All Over the Place: Polar Opposites
Issue 5: Bydgøy, Oslo's Museum Peninsula
Not too far from the hustle and bustle of downtown Oslo, Norway is the Bydgøy Peninsula and its several museums, including a pair that focus on some of the most famous Norwegian explorers of the twentieth century. And while both museums tell tales of groundbreaking explorations, their stories have two very different morals.
The larger of the two is the Fram Museum, which bills itself as the best museum in Norway. The centerpiece of its exhibits are two of the actual vessels used to explore the ends of the Earth: Gjøa, the first ship to sail through the Northwest Passage that connects the Atlantic and Pacific in the Arctic (1903-1906), and the mighty Fram (“Freedom”), which was used by two Arctic expeditions (1893-1896 and 1898-1902) and the first ever expedition to the South Pole (1910-1912). Visitors can go inside the vessels, where crews spent years living on these ships very far from home (far from their homes and anyone else’s, for that matter). Supporting exhibits show the lives of intrepid explorers like Fridtjof Nansen, Roald Amundsen, and Otto Sverdrup, who made great contributions to multiple fields of science and sought to spread their appreciation of the native peoples they met and learned from.
I always enjoy learning about the minutiae of life in museums, and the Fram Museum did a good job of showing what it was like living on a boat for years at a time surrounded by the same dozen men (and several dozen dogs). It turns out that successful expeditions often saw crewmen gain weight due to sufficient supplies and a lack of exercise. One expedition brought a tiny Christmas tree from Norway to go with their guaranteed white Christmas. Another published a newspaper, with the circulation limited to the men onboard. And two men who narrowly survived a polar bear attack photographed themselves reenacting the fight so they could more accurately tell the story when they got back.
The second museum is the Kon-Tiki Museum, which tells the story that you might know of a guy who built an ancient raft and sailed across an ocean in it. When Thor Heyerdahl was told it was impossible to sail on a balsa wood raft across the Pacific, he decided he’d prove people wrong and do it himself - and he succeeded. He’d go on to sail across the Atlantic on a reed boat and support efforts to foster world peace and protect the environment.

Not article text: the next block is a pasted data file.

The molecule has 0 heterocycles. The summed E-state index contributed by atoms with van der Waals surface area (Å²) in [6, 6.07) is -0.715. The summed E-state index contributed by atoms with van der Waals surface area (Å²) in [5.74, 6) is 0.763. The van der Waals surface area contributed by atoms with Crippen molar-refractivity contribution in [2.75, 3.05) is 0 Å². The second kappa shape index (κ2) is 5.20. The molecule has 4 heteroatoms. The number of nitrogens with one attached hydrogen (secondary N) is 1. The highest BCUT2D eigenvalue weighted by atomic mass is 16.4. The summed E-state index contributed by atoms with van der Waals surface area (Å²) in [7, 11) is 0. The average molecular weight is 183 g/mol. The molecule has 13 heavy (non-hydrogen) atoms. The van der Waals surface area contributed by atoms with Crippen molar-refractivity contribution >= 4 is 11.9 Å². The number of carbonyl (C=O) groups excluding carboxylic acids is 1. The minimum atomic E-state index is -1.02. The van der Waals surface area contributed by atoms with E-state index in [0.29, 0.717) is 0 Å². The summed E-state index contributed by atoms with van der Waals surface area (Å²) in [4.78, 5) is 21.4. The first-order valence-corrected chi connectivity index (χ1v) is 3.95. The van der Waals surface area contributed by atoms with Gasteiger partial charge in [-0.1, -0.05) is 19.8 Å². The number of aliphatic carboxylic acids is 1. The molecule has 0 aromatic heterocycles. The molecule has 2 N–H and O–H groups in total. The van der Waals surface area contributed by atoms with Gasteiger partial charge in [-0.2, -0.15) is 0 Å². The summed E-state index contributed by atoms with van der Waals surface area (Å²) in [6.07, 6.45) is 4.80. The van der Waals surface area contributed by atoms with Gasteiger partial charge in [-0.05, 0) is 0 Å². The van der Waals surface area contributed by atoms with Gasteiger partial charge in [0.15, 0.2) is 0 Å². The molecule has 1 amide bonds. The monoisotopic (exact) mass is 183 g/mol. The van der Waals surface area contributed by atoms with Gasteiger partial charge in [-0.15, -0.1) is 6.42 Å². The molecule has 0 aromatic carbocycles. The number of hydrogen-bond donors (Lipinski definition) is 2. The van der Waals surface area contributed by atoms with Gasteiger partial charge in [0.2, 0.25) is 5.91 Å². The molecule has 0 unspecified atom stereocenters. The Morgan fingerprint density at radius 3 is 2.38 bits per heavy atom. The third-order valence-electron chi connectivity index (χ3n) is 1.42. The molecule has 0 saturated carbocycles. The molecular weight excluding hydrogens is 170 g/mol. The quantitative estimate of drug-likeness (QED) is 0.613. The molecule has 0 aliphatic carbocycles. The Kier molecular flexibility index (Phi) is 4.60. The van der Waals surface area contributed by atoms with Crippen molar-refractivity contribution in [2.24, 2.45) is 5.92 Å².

Like the Fram, the Kon-Tiki Museum also has two boats on display: the Kon-Tiki from Heyerdahl’s 1947 expedition and the Ra II from his successful 1970 journey across the Atlantic. (The Ra was lost near Bermuda due to a design flaw, but all crewmen survived and most returned to man the Ra II.)
The general thrust of both museums is the same: intrepid Norwegians “boldly go where no one has gone before” to further our knowledge of the world. But the best way to go about that differs between the two.
At the Fram Museum, careful preparation is key, and even expeditions led by experienced leaders can have fatal results. A wall of the museum shows a timeline of Roald Amundsen’s and Robert Scott’s two competing expeditions to the South Pole, side by side. The timeline shows Amundsen’s well-planned expedition proceeding relatively smoothly from base camp to the South Pole and back, while Scott’s expedition reached the South Pole only to find that Amundsen had beaten him by a month, and then on the way back slowly realized that they were doomed and then died alone in the frozen darkness. (There’s a reason the museum mainly focuses on the successful expeditions.)
But at the Kon-Tiki Museum, things are much more forgiving. If you were planning on funding an expedition to cross the Pacific, Thor Heyerdahl and his raft would not have been on your list of preferred choices. Heyerdahl was a weak swimmer, had never been a sailor and his raft had never been tested. But despite this, he and five others managed to sail more than 4,000 miles from Peru to Polynesia in the adventure of a lifetime (or for Heyerdahl, one of several adventures of a lifetime), and the film made about the adventure made him wealthy and able to continue his quests for knowledge and adventure.
Both morals have good points. If you’re doing something inherently dangerous, it pays to be prepared. And if you want to do something that people say can’t be done, you can gain a lot by doing it. It’s just where the two overlap that it gets tricky.
“The one who listens to his parents will live longer…and have a better life.”
- Netsilik proverb